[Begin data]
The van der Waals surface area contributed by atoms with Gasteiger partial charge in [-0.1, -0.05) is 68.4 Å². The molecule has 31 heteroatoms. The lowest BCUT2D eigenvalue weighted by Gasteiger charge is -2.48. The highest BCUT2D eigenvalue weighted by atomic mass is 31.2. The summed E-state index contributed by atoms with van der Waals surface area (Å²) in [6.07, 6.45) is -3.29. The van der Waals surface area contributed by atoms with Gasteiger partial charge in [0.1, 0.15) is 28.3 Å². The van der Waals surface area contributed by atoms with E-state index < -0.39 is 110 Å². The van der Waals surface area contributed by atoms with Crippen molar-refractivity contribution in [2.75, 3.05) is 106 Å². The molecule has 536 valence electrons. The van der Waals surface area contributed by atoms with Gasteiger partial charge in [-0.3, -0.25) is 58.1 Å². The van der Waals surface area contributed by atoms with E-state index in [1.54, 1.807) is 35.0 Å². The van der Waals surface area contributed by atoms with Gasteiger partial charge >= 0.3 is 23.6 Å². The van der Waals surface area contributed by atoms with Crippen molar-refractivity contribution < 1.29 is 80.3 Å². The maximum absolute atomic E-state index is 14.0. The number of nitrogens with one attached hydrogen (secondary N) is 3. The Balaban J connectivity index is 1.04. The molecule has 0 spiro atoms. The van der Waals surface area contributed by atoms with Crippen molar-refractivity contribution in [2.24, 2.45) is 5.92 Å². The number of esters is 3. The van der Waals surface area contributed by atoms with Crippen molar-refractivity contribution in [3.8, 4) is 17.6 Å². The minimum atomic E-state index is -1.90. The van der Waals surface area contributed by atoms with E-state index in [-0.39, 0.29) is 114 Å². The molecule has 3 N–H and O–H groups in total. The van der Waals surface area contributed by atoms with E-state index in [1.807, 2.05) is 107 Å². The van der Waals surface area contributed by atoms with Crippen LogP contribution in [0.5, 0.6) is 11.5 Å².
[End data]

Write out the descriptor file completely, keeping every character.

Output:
The van der Waals surface area contributed by atoms with Gasteiger partial charge in [-0.1, -0.05) is 68.4 Å². The molecule has 31 heteroatoms. The lowest BCUT2D eigenvalue weighted by Gasteiger charge is -2.48. The highest BCUT2D eigenvalue weighted by atomic mass is 31.2. The summed E-state index contributed by atoms with van der Waals surface area (Å²) in [6.07, 6.45) is -3.29. The van der Waals surface area contributed by atoms with Gasteiger partial charge in [0.1, 0.15) is 28.3 Å². The van der Waals surface area contributed by atoms with E-state index < -0.39 is 110 Å². The van der Waals surface area contributed by atoms with Crippen molar-refractivity contribution in [2.75, 3.05) is 106 Å². The molecule has 536 valence electrons. The van der Waals surface area contributed by atoms with Gasteiger partial charge in [-0.3, -0.25) is 58.1 Å². The van der Waals surface area contributed by atoms with E-state index in [1.54, 1.807) is 35.0 Å². The van der Waals surface area contributed by atoms with Gasteiger partial charge >= 0.3 is 23.6 Å². The van der Waals surface area contributed by atoms with Crippen molar-refractivity contribution < 1.29 is 80.3 Å². The maximum absolute atomic E-state index is 14.0. The number of nitrogens with one attached hydrogen (secondary N) is 3. The Balaban J connectivity index is 1.04. The molecule has 0 spiro atoms. The van der Waals surface area contributed by atoms with Crippen molar-refractivity contribution in [2.24, 2.45) is 5.92 Å². The number of esters is 3. The van der Waals surface area contributed by atoms with Crippen molar-refractivity contribution in [3.8, 4) is 17.6 Å². The minimum atomic E-state index is -1.90. The van der Waals surface area contributed by atoms with E-state index in [-0.39, 0.29) is 114 Å². The molecule has 3 N–H and O–H groups in total. The van der Waals surface area contributed by atoms with E-state index in [1.807, 2.05) is 107 Å². The van der Waals surface area contributed by atoms with Crippen LogP contribution in [0.5, 0.6) is 11.5 Å².